Fish Eyes
by Lois Ehlert
Fish Eyes is a counting story about a small fish who explains what he would see if he become a beautiful fish who flipped down rivers and splashed in the sea. 
Resources for Fish Eyes:
Full Book Review (English)
Full Book Review (Spanish)
Brief Book Review (English)
Brief Book Review (Spanish)

Can you add your way through the ocean with an adventurous little fish? 

       

Math Connections: 

          Counting                  Adding

          Shapes                    Patterns

          Comparisons           Sorting

Activities To Do Together: 

  • Practice counting the fish in the story. 

  • Sort the fish in the story. Find fish that are alike and fish that are different.

  • Identify the shapes that make up the fish. Look for circles, triangles, squares, and rectangles. Count the circles and triangles on a page of the book.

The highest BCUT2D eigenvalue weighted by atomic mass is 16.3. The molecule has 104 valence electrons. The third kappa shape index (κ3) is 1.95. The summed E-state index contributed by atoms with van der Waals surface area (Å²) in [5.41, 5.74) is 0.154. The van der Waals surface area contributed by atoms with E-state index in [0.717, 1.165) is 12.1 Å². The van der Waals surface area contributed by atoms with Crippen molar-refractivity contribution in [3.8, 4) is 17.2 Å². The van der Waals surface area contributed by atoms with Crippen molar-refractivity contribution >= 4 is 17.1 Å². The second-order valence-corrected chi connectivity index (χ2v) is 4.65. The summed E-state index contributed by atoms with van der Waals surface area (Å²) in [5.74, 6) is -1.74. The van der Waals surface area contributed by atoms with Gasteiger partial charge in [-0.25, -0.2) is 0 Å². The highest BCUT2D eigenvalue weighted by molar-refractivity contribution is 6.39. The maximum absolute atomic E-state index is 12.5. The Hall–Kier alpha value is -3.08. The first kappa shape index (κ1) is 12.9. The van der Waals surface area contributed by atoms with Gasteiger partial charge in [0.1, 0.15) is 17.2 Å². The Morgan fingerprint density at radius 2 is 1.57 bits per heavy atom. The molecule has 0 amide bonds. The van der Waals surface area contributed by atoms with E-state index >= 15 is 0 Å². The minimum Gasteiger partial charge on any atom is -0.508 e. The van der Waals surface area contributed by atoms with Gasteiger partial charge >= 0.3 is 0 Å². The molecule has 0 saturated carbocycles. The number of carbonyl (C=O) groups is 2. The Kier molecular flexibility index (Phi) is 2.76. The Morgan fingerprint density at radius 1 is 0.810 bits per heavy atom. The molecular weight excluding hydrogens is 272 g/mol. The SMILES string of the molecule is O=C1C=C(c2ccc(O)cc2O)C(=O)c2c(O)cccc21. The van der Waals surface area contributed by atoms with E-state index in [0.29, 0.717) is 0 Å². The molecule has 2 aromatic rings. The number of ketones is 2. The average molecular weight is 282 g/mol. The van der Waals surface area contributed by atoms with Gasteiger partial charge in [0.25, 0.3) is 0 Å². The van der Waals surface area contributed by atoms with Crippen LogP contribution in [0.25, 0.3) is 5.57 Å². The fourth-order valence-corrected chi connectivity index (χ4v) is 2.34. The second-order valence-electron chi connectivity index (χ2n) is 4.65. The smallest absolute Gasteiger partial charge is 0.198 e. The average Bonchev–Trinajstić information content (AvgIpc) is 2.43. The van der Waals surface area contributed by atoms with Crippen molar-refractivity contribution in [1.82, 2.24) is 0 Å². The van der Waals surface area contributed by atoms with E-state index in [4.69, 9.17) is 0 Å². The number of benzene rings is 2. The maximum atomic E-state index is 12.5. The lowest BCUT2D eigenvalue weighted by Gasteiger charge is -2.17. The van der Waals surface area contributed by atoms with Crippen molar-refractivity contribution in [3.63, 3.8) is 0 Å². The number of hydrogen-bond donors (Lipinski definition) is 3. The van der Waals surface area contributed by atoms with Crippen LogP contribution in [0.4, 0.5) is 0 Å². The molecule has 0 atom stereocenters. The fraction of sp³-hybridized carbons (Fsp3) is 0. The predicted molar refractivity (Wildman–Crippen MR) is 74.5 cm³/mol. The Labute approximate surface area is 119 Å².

• Talk about the patterns that exist in the book, both the patterns on the fish and the pattern of adding one fish. 

  • Ask your child how many fish they think will be on the next page of the story. Ask them to explain why.

  • Show your child how the addition in the book looks when written down. For example, “5 spotted fish plus me makes 6” could be written as 5 + 1 = 6 or as 6 = 5 + 1. Talk about how the = sign means that the numbers on both sides of the equal sign are worth the same amount. 

Extension Questions:

  1. How are the fish in this book alike? How are they different?

  2. Which is your favorite fish in the book? How do you think the author made the fish? What does it look like? What shapes do you see in your favorite fish? 

  3. Find a fish with spots in the book. Count the spots. How many are there? How many spots would the fish have if it had one more spot? 

  4. Six fantailed fish plus one small fish equals seven fish. Four spotted fish plus three striped fish also equal seven fish. What other ways can you think of to add fish to make a total of seven fish?

  5. Find a page with lots of circles. What do the circles represent?

Vocabulary for Building Math Concepts:  

add, eight, five, four, nine, one, plus, seven, six, ten, three, through, two

California Early Math Project 2020